Send to

Choose Destination
See comment in PubMed Commons below
Proc Natl Acad Sci U S A. 2012 Jul 3;109(27):11008-13. doi: 10.1073/pnas.1203952109. Epub 2012 Jun 19.

Atg16L1 deficiency confers protection from uropathogenic Escherichia coli infection in vivo.

Author information

Department of Obstetrics and Gynecology, Washington University School of Medicine, St. Louis, MO 63110, USA.


Urinary tract infection (UTI), a frequent and important disease in humans, is primarily caused by uropathogenic Escherichia coli (UPEC). UPEC forms acute cytoplasmic biofilms within superficial urothelial cells and can persist by establishing membrane-enclosed latent reservoirs to seed recurrent UTI. The host responds with an influx of innate immune cells and shedding of infected epithelial cells. The autophagy gene ATG16L1 has a commonly occurring mutation that is associated with inflammatory disease and intestinal cell abnormalities in mice and humans. Here, we show that Atg16L1-deficient mice (Atg16L1(HM)) cleared bacteriuria more rapidly and thoroughly than controls and showed rapid epithelial recovery. Atg16L1 deficiency was associated with a potent proinflammatory cytokine response with increased recruitment of monocytes and neutrophils to infected bladders. Chimeric and genetic studies showed that Atg16L1(HM) hematopoietic cells alone could increase clearance and that Atg16L1-deficient innate immune cells were required and sufficient for enhanced bacteriuric clearance. We also show that Atg16L1-deficient mice exhibit cell-autonomous architectural aberrations of superficial urothelial cells, including increases in multivesicular bodies, lysosomes, and expression of the UPEC receptor Up1a. Finally, we show that Atg16L1(HM) epithelial cells contained a significantly reduced number of latent reservoirs. Together, our results show that Atg16L1 deficiency confers protection in vivo to the host against both acute and latent UPEC infection, suggest that deficiency in a key autophagy protein can be protective against infection in an animal model of one of the most common diseases of women worldwide, and may have significant clinical implications for understanding the etiology of recurrent UTIs.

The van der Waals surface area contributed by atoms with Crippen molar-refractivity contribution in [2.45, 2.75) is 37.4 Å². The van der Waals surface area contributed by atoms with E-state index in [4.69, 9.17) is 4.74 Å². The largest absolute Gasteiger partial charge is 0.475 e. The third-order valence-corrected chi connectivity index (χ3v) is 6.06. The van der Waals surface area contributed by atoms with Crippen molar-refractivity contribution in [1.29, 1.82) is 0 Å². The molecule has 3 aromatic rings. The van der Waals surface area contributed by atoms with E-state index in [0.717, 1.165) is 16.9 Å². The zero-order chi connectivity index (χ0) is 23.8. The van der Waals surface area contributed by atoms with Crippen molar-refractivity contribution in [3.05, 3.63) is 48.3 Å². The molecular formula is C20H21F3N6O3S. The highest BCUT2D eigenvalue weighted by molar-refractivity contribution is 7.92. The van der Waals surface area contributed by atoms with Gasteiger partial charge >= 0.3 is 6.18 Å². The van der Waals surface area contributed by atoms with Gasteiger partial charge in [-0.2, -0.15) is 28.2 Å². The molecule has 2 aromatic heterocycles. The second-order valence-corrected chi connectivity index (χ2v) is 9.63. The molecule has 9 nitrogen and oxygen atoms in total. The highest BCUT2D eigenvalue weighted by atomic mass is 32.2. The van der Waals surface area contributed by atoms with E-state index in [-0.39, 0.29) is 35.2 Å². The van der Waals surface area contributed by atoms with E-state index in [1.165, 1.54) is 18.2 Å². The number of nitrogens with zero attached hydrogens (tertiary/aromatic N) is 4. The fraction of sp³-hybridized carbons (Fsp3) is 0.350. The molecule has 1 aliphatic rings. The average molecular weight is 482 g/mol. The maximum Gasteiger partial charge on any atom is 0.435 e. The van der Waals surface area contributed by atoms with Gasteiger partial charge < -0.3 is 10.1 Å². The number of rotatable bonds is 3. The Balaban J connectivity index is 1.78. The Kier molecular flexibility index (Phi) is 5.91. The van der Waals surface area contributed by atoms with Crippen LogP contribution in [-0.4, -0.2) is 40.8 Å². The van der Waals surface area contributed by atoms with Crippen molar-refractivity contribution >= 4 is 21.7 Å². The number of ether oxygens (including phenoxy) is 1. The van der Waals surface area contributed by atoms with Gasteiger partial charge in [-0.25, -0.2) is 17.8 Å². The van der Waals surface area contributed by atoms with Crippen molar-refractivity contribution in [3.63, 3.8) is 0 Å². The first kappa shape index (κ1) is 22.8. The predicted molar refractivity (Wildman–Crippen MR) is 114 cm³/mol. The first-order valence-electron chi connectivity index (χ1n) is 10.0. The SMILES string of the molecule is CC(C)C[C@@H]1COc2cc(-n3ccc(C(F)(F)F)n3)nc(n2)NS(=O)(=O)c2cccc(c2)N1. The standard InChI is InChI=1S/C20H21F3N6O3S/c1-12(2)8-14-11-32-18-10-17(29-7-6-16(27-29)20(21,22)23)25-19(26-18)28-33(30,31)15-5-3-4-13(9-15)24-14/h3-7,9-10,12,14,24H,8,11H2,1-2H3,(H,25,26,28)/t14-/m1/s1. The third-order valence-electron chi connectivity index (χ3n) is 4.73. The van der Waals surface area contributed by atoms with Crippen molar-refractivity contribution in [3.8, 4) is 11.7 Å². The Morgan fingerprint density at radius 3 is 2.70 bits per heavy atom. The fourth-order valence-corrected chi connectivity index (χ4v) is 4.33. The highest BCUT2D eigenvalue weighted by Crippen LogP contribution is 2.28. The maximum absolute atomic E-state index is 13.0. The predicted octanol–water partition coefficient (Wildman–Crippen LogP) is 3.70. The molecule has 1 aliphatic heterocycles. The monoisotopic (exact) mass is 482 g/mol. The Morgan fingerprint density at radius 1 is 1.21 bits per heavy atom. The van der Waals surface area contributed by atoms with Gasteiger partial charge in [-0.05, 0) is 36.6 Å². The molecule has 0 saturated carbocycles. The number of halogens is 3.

[Indexed for MEDLINE]
Free PMC Article
PubMed Commons home

PubMed Commons

How to join PubMed Commons

    Supplemental Content

    Full text links

    Icon for HighWire Icon for PubMed Central
    Loading ...
    Support Center